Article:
Use this URL to cite or link to this record in EThOS: http://ethos.bl.uk/OrderDetails.do?uin=uk.bl.ethos.509159
Title: The potential of bio-energy crops to meet Europe's energy needs and reduce greenhouse emissions
Author: Hastings, Astley St. John
Awarding Body: University of Aberdeen
Current Institution: University of Aberdeen
Date of Award: 2009
Availability of Full Text:
Access through EThOS:
Full text unavailable from EThOS. Please try the link below.
Access through Institution:
Abstract:
This thesis focuses on determining the potential of bio-energy crops to contribute to Europe’s future energy needs and to reduce future greenhouse gas emissions. This requires an end-to-end (seed to exhaust gas) analysis of the crop production and enabling technology in terms of energy use and greenhouse gas emissions. The starting point of this research was to consider which energy crops had the potential to grow in future European climate scenarios and to determine those for which models did not exist to make this prediction. Miscanthus was identified as a relatively new crop with 15 years of European growing experience but with limited previous model development.  MISCANMOD, a simple model of Miscanthus crop growth, was improved and rewritten in FORTRAN so that it could be interfaced to use climate scenario, soil property and land use data bases to predict energy yields for current and future climate scenarios. A greenhouse gas emissions and energy balance model was added to investigate the sustainability of Miscanthus as a bio-energy crop. This model was combined with data from other energy crop predictions to determine the energy yields and GHG mitigation of different crops for the various scenarios of future climate, each considering the soil conditions, land available and climatic conditions. We conclude that Miscanthus is the crop with the highest energy yield and largest carbon mitigation potential of all the available energy crops, and that the maximum amount of primary energy that could be produced by bio-energy crops in Europe would represent only 12% of EU 25’s primary energy needs. The carbon intensity of such energy is estimated to be 24% of that for gas. To achieve this level of energy production we show that it is necessary to develop drought and frost resistant hybrids to increase the range of the Miscanthus crop for current and future climate scenarios. This demonstrates that bio-energy is not a panacea but must be considered as part of the strategy to achieve sustainable energy whilst mitigating greenhouse gas emissions.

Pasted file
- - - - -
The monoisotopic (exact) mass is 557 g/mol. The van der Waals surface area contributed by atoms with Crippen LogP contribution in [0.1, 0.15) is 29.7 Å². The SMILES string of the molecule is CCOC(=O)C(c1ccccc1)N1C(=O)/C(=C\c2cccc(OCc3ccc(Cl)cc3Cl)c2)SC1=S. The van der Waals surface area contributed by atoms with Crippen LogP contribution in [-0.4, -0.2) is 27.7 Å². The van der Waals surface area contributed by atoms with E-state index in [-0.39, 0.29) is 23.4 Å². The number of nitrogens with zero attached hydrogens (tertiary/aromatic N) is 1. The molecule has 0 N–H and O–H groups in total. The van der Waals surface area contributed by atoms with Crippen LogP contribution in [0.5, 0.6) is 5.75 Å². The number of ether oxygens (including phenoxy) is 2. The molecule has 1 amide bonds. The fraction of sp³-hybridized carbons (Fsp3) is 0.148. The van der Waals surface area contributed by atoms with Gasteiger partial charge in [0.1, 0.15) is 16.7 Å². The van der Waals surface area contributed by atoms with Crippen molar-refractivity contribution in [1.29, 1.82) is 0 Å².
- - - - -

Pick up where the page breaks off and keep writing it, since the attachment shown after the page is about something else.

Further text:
Supervisor: Not available Sponsor: Not available
Qualification Name: Thesis (Ph.D.) Qualification Level: Doctoral
EThOS ID: uk.bl.ethos.509159  DOI: Not available
Keywords: Biomass energy ; Energy crops ; Renewable energy sources ; Environmental protection
Share: